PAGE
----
Surprise! Passwords Are (Still) Weak Link in Security Chain

October 17, 2010

Despite predictions that the password will fade into obscurity, or the rise of alternative methods of authentication such as fingerprint scanners, the username and password are still the default method of accessing secure accounts and information. Unfortunately, weak passwords, and poor password practices mean the password isn’t providing very good protection in many cases.

A survey conducted on behalf of Webroot uncovered some concerning–yet not all that shocking–details about passwords. It would be nice to say that the survey results are startling, but the reality is that surveys such as this show year after year that users continue to follow the same poor password practices, and that passwords continue to be a weak link for computer and information security.

Passwords as Achilles Heel

Passwords are the primary keys to the digital kingdom, yet users show consistently poor judgment when creating and managing them.Webroot found that the most commonly used password-protected sites or resources are banks (88 percent), personal e-mail accounts (86 percent), and Facebook (72 percent). In other words, the vast majority of users rely on passwords to protect very sensitive financial and personal information.

But, the Webroot survey also found that:

• 4 in 10 respondents shared passwords with at least one person in the past year.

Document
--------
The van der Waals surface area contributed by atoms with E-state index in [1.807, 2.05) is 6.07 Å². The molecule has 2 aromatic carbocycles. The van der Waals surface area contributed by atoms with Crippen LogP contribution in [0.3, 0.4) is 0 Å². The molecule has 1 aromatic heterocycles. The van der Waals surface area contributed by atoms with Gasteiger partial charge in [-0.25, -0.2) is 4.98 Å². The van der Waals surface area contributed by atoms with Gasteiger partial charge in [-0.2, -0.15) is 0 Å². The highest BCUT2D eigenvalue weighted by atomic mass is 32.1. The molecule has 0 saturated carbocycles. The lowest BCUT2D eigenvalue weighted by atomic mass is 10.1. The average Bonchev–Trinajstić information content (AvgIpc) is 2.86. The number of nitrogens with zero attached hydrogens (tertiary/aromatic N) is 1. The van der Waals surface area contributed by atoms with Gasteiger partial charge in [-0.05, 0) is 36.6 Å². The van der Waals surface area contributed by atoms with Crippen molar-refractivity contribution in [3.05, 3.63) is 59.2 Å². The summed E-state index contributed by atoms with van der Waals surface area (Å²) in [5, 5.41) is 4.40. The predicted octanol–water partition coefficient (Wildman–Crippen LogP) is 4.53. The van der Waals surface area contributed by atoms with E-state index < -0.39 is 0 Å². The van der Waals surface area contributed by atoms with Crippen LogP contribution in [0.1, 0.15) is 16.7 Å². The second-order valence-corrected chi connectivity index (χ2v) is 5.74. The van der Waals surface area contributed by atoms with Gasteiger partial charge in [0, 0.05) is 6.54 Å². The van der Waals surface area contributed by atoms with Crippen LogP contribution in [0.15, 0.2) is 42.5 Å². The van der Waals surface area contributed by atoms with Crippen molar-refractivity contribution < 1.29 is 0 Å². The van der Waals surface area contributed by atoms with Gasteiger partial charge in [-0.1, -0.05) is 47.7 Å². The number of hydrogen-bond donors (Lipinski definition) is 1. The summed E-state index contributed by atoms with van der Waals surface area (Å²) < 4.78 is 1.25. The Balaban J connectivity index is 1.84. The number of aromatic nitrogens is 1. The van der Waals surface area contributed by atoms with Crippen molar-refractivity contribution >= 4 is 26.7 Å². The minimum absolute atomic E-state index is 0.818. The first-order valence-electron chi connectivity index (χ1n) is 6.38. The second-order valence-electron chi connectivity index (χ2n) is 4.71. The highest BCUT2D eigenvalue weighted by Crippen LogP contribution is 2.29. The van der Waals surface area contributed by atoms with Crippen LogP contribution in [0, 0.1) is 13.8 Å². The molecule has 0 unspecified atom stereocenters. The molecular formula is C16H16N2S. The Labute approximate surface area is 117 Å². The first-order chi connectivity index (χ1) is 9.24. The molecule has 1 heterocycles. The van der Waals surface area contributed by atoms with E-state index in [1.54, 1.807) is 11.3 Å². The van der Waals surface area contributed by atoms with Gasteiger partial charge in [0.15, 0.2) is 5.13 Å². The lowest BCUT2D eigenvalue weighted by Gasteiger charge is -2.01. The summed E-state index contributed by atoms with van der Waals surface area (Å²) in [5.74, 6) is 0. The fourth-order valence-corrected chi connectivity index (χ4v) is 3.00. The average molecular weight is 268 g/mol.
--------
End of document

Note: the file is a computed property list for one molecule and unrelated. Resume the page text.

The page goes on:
• Nearly as many people use the same password to log into multiple Web sites, which could expose their information on each of the sites if one of them becomes compromised.

• Almost half of all users never use special characters (e.g. ! ? & #) in their passwords, a simple technique that makes it more difficult for criminals to guess passwords.

• 2 in 10 have used a significant date, such as a birth date, or a pet’s name as a password–information that’s often publicly visible on social networks.

In Video: Disaster! How to Retrieve a Lost Windows Password

Reality Distortion Field

Webroot also uncovered a significant contradiction between how secure users believe their passwords are, and the reality demonstrated by their password practices. While half of the respondents believe their passwords are either very or extremely secure, the survey found that:

• 86 percent do not check for a secure connection when accessing sensitive information when using unfamiliar computers.

• 14 percent never change their banking password.

• 20 percent have used a significant date in a password.

• And 30 percent remember their passwords by writing them down and hiding them somewhere like a desk drawer.

Read More

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